Ford Posts Slight Earnings Rise as Higher Prices Boost Results – BNN Bloomberg

Ford Motor Co. slightly beat earnings expectations in the first three months of the year as higher prices offset supply chain problems that have limited production.

A day after launching an electric version of the F-150 pickup truck, Ford on Wednesday posted adjusted earnings per share of 38 cents, topping the 36 cents analysts had forecast on average. Adjusted earnings before interest and taxes of $2.3 billion exceeded the $1.8 billion expected by analysts.

“It was mixed,” Ford Chief Financial Officer John Lawler said of the company’s first-quarter performance on a call with reporters. “We continue to have issues with chip supply, which has limited us and, particularly here in North America, disproportionately affected us in our large vehicles, F-Series, Expedition, Navigator.”

The automaker reiterated its 2022 earnings guidance of $11.5 billion to $12.5 billion before interest and taxes. That would represent a 15% to 25% gain over 2021 earnings.

Ford’s revenue in the latest quarter was about half the level of a year ago, when it reported first-quarter profit of $3.9 billion, or 70 cents a share. The results also compared poorly with rival General Motors Co.’s first-quarter profit of $2.09 a share, excluding some items. GM also left its full-year outlook unchanged, saying it expected to improve access to chip supplies in the second half.

The launch of the battery-powered F-150 Lightning is the culmination of a $50 billion bet by CEO Jim Farley that the 118-year-old automaker can challenge Tesla Inc. and become a player in the electric vehicle race But Ford is beset by an intractable chip shortage that cut F-series truck sales by 31 percent in the US in the first quarter.

Ford shares more than doubled last year, but investors have turned cold on the automaker amid recession concerns and rising raw material costs that are exacerbated by the war in Ukraine.

Ford’s first-quarter revenue of US$34.5 billion, topping the US$32.2 billion analysts had expected. However, wholesale shipments of nearly 970,000 vehicles fell 9 percent from a year earlier, the latest evidence that chip shortages are hurting performance. Ford’s first-quarter revenue fell just 5 percent for the year, a reflection of higher sticker prices.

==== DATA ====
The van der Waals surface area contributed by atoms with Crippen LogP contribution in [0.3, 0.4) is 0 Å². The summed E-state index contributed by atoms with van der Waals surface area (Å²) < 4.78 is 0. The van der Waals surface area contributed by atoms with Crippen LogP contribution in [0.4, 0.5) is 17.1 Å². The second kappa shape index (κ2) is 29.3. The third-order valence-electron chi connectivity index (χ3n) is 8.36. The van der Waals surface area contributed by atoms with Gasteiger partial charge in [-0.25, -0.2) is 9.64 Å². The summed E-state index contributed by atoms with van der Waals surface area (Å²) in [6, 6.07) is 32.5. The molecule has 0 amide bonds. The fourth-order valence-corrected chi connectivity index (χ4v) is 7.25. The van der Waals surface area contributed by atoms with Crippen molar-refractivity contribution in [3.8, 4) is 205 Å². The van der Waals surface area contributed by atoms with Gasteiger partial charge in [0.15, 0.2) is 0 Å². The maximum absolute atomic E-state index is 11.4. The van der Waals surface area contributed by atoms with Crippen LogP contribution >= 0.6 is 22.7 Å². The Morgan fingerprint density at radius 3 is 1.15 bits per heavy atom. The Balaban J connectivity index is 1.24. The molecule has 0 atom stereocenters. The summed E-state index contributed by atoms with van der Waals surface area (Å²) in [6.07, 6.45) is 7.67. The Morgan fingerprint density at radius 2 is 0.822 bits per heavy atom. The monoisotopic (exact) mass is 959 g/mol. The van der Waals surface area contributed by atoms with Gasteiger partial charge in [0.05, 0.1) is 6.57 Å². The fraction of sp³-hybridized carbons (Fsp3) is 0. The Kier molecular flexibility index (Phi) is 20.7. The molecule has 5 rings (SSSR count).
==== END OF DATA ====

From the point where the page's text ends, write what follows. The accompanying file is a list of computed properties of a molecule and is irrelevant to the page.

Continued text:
Since Ford surpassed $100 million in market value for the first time on Jan. 13, the company’s shares have fallen 40 percent. In after-hours trading, Ford shares rose 2.7 percent to $15.25 at 4:43 pm in New York trading.

To shift Ford’s shift to electric vehicles, Farley on March 2 split the automaker into two units: “Model e” to expand electric vehicle offerings and “Ford Blue” to focus on traditional diesel-powered vehicles. internal combustion. Farley is targeting $3 billion in cost cuts at legacy operations that build gas vehicles, and that could include job cuts. Farley has said that traditional car manufacturing operations will be the “profit and cash engine” that will finance Ford’s electric ambitions.

Farley last month also boosted Ford’s spending on electric vehicles by $20 billion to a total of $50 billion, with a plan to make 2 million electric vehicles a year by 2026, a big jump from the most 27,000 battery-powered Mustang Mach-E. SUV that he sold last year.

Ford reported earnings before interest and taxes in North America of US$1.59 billion, up from US$2.95 billion a year earlier. In the first three months of the year, Ford’s U.S. vehicle sales fell 17 percent, while the average prices car buyers paid for its models rose 3.1 percent to $49,343, amid continued inventory shortages, according to auto researcher

In Europe, Ford posted a $207 million profit before interest and taxes in the first quarter, down from last year’s $341 million profit before interest and taxes.

In China, Ford lost $53 million before interest and taxes in the first three months of the year, worse than the $15 million loss on that basis in the first quarter of 2021. Ford vehicle sales fell 18.8 percent in China in the first quarter. quarter, limited by chip shortages and pandemic-related restrictions.

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